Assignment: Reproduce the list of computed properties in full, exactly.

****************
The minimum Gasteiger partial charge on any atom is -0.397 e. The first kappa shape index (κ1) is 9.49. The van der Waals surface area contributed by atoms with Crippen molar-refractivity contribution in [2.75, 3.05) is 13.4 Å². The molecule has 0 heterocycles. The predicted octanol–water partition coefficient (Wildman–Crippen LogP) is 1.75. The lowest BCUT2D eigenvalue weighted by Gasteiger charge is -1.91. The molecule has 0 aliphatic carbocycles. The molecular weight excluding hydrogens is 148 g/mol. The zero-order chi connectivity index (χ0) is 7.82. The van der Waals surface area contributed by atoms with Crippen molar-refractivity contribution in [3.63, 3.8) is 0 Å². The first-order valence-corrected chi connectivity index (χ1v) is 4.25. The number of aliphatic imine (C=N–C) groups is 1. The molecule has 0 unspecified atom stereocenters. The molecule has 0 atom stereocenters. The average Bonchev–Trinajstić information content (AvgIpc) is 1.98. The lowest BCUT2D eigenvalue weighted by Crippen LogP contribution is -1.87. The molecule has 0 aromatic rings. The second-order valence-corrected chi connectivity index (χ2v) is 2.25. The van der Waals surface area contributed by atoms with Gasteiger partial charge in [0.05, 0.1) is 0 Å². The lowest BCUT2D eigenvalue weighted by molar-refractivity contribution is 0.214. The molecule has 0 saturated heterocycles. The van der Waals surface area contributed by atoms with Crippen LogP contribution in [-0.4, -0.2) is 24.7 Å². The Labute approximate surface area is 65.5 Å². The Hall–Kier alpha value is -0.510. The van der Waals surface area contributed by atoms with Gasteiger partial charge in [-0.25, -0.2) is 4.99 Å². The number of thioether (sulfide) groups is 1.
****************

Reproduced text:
The minimum Gasteiger partial charge on any atom is -0.397 e. The first kappa shape index (κ1) is 9.49. The van der Waals surface area contributed by atoms with Crippen molar-refractivity contribution in [2.75, 3.05) is 13.4 Å². The molecule has 0 heterocycles. The predicted octanol–water partition coefficient (Wildman–Crippen LogP) is 1.75. The lowest BCUT2D eigenvalue weighted by Gasteiger charge is -1.91. The molecule has 0 aliphatic carbocycles. The molecular weight excluding hydrogens is 148 g/mol. The zero-order chi connectivity index (χ0) is 7.82. The van der Waals surface area contributed by atoms with Crippen molar-refractivity contribution in [3.63, 3.8) is 0 Å². The first-order valence-corrected chi connectivity index (χ1v) is 4.25. The number of aliphatic imine (C=N–C) groups is 1. The molecule has 0 unspecified atom stereocenters. The molecule has 0 atom stereocenters. The average Bonchev–Trinajstić information content (AvgIpc) is 1.98. The lowest BCUT2D eigenvalue weighted by Crippen LogP contribution is -1.87. The molecule has 0 aromatic rings. The second-order valence-corrected chi connectivity index (χ2v) is 2.25. The van der Waals surface area contributed by atoms with Gasteiger partial charge in [0.05, 0.1) is 0 Å². The lowest BCUT2D eigenvalue weighted by molar-refractivity contribution is 0.214. The molecule has 0 saturated heterocycles. The van der Waals surface area contributed by atoms with Crippen LogP contribution in [-0.4, -0.2) is 24.7 Å². The Labute approximate surface area is 65.5 Å². The Hall–Kier alpha value is -0.510. The van der Waals surface area contributed by atoms with Gasteiger partial charge in [-0.25, -0.2) is 4.99 Å². The number of thioether (sulfide) groups is 1.